Small Churches and Church Organisation in Norse Greenland

Jette Arneborg, Jan Heinemeier, Niels Lynnerup

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According to Icelandic sagas Grænlendinga saga and Eirik’s saga the Norse colonies in south and southwest Greenland were established from Iceland in the later part of the 980s. Furthermore, it is stated in Óláfs saga Tryggvasonar, that Christianity was introduced to the Greenlanders around 1000 on the initiative of the Norwegian king Olav Tryggvason, indicating Norwegian influence over Greenland and Norse Greenlandic dependence on Norway almost from the establishment of the colonies in Greenland. Based on the results of a radiocarbon programme focusing on the group of small churches in the central part of the Eastern Settlement which was carried out between 2001 and 2010 we suggest that majority of the Icelandic colonists were Christians already when they arrived in Greenland and that they built churches from the very beginning of settlement.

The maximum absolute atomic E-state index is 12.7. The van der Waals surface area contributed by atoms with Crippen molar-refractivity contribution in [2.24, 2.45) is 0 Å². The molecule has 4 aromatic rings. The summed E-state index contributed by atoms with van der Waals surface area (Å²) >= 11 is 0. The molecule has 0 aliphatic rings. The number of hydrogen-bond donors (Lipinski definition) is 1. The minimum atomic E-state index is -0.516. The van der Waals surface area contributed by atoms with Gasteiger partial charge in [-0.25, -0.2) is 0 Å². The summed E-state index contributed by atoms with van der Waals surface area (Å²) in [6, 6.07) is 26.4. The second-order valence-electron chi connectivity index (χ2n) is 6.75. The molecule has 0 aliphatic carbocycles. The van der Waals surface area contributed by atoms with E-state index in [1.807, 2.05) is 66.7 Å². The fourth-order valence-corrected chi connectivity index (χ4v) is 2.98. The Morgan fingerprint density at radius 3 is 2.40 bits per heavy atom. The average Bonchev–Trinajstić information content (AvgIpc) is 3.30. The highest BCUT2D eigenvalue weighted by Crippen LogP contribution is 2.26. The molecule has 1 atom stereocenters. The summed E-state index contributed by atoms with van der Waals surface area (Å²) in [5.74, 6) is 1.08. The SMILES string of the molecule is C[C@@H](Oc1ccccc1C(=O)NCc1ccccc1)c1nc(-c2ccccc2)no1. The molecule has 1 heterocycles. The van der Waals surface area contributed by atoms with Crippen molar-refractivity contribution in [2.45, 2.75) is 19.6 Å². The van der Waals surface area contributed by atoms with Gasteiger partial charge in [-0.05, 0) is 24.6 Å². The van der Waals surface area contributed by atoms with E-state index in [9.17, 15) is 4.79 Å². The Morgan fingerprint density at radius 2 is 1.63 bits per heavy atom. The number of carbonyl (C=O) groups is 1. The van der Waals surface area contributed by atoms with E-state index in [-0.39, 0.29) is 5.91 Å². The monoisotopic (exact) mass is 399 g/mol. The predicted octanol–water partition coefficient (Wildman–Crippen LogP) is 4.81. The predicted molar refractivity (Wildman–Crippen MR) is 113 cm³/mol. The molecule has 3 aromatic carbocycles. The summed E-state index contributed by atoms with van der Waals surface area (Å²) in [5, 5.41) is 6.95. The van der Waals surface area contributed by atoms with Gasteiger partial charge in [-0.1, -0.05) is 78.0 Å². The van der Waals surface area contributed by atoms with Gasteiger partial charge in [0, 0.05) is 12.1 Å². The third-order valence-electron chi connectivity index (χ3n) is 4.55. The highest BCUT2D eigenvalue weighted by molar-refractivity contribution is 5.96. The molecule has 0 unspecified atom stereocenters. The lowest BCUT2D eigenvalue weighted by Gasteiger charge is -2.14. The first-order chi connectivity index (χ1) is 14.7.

We suggest that, from the time of the initial settlement, the building of churches in Greenland were driven by the farmers themselves, and that, over time the Church developed into a centralised organisation headed by a few large landowners with close relations to the Norwegian Church and the Norwegian kings.
Original languageEnglish
Title of host publicationSmall Churches in the North Atlantic
EditorsJette Arneborg, Orri Vésteinsson
PublisherThe North Atlantic Worlds, Brepols Publishers
Publication statusUnpublished - 2020

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